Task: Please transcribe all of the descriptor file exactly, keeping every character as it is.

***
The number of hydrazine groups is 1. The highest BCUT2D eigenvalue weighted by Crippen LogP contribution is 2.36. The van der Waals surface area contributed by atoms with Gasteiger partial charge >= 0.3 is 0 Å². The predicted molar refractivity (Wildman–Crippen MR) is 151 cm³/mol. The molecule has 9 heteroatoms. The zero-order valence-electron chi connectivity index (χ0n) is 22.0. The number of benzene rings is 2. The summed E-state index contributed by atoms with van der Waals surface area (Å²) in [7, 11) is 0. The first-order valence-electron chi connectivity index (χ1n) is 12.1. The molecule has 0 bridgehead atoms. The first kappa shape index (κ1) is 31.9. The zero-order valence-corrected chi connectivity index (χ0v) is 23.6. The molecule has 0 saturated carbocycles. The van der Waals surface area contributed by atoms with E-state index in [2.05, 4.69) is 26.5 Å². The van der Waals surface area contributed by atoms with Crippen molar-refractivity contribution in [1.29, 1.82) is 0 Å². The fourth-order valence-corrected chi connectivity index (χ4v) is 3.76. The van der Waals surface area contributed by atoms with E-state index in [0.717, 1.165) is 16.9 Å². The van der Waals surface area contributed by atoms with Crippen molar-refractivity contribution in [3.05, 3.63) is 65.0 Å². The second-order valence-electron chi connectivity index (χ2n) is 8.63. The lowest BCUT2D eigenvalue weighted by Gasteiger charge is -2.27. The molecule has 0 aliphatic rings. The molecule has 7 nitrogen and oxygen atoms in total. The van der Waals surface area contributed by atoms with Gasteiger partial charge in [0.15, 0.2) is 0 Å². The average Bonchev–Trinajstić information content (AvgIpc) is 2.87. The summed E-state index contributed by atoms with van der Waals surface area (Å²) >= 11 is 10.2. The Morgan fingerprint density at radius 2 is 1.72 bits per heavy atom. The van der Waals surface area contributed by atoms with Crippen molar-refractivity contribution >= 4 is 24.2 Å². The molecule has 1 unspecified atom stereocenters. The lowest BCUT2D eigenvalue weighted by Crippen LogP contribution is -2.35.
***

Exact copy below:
The number of hydrazine groups is 1. The highest BCUT2D eigenvalue weighted by Crippen LogP contribution is 2.36. The van der Waals surface area contributed by atoms with Gasteiger partial charge >= 0.3 is 0 Å². The predicted molar refractivity (Wildman–Crippen MR) is 151 cm³/mol. The molecule has 9 heteroatoms. The zero-order valence-electron chi connectivity index (χ0n) is 22.0. The number of benzene rings is 2. The summed E-state index contributed by atoms with van der Waals surface area (Å²) in [7, 11) is 0. The first-order valence-electron chi connectivity index (χ1n) is 12.1. The molecule has 0 bridgehead atoms. The first kappa shape index (κ1) is 31.9. The zero-order valence-corrected chi connectivity index (χ0v) is 23.6. The molecule has 0 saturated carbocycles. The van der Waals surface area contributed by atoms with E-state index in [2.05, 4.69) is 26.5 Å². The van der Waals surface area contributed by atoms with Crippen molar-refractivity contribution in [1.29, 1.82) is 0 Å². The fourth-order valence-corrected chi connectivity index (χ4v) is 3.76. The van der Waals surface area contributed by atoms with E-state index in [0.717, 1.165) is 16.9 Å². The van der Waals surface area contributed by atoms with Crippen molar-refractivity contribution in [3.05, 3.63) is 65.0 Å². The second-order valence-electron chi connectivity index (χ2n) is 8.63. The lowest BCUT2D eigenvalue weighted by Gasteiger charge is -2.27. The molecule has 0 aliphatic rings. The molecule has 7 nitrogen and oxygen atoms in total. The van der Waals surface area contributed by atoms with Gasteiger partial charge in [0.15, 0.2) is 0 Å². The average Bonchev–Trinajstić information content (AvgIpc) is 2.87. The summed E-state index contributed by atoms with van der Waals surface area (Å²) >= 11 is 10.2. The Morgan fingerprint density at radius 2 is 1.72 bits per heavy atom. The van der Waals surface area contributed by atoms with Crippen molar-refractivity contribution >= 4 is 24.2 Å². The molecule has 1 unspecified atom stereocenters. The lowest BCUT2D eigenvalue weighted by Crippen LogP contribution is -2.35.